Ethical Discussions Reflection

Ethical discussions, to me, are answered based off an individual’s personal beliefs, developed through past experiences, social upbringing, and logical reasoning.   It is through these tools that a person develops their own personal code of ethics.   This code of ethics can remain steady, or be changed abruptly when new experiences or logic is presented that challenge existing ethical beliefs.
Ethics is also defined by a collective agreement by a group of people as to what is right and wrong.   These are seen through governments and other bodies developed by others.   These collective ethics can also remain static for some time, and change abruptly.   Examples of this include laws that are changed as the people’s culture changes and becomes inconsistent with the new collective norms.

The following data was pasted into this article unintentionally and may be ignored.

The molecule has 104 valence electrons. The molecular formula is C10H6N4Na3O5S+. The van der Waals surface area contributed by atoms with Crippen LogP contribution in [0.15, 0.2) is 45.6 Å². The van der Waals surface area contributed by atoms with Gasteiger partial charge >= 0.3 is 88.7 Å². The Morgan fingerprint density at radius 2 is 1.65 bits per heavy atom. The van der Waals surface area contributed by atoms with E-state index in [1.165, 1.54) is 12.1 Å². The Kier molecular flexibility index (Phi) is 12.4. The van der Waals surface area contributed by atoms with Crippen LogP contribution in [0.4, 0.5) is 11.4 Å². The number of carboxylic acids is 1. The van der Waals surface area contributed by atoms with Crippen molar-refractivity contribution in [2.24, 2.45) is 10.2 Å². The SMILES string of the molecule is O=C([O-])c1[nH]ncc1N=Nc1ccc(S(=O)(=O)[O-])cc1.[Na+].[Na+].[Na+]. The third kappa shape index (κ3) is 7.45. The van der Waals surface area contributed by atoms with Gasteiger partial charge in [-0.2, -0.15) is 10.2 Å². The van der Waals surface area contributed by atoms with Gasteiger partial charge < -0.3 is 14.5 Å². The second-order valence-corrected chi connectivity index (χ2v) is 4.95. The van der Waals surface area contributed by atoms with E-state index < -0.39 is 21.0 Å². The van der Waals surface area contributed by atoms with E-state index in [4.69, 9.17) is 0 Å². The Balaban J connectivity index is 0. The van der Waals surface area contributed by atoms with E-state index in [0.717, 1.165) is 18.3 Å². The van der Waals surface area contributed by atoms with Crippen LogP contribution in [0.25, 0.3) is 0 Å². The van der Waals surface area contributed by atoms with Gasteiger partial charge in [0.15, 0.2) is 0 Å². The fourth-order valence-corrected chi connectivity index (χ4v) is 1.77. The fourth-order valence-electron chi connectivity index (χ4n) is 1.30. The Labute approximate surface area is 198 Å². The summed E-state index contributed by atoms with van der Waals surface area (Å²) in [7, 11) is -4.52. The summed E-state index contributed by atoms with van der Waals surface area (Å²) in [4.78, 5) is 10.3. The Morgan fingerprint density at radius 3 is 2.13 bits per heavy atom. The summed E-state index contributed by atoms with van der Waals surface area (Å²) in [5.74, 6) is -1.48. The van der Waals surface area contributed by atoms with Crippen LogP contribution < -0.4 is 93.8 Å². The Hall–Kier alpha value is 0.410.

I follow a system similar to Immanuel Kant and base my moral system primarily on reasoned arguments.   If I do this action, will it hurt others?   Would I be hurt if someone else did this to me?   If so, then I probably shouldn’t do it.   I have followed this principle long before I considered ethics academically.   My work ethics revolve around the belief that if I hired someone, then they should work hard and efficiently for the money I pay them, therefore the company I work for should get a hard-working and effective employee.
There is, however, a significant difference between my beliefs and Kant’s.   According to Kant, human morality stems from something outside of the natural order of things.   That is, because humans reason and think, that they are somehow above or outside the natural world.   Scientifically, we know that humans are a subset of apes, and that we are only capable of reason due to evolutionary selection for large brains.   There is nothing transcendental about us.   Secondly, since the time of Kant, many mammals have shown tremendous cognitive capabilities, and demonstrate a working mind capable of thought and reasoning.   Because of this, I feel that humans are not a...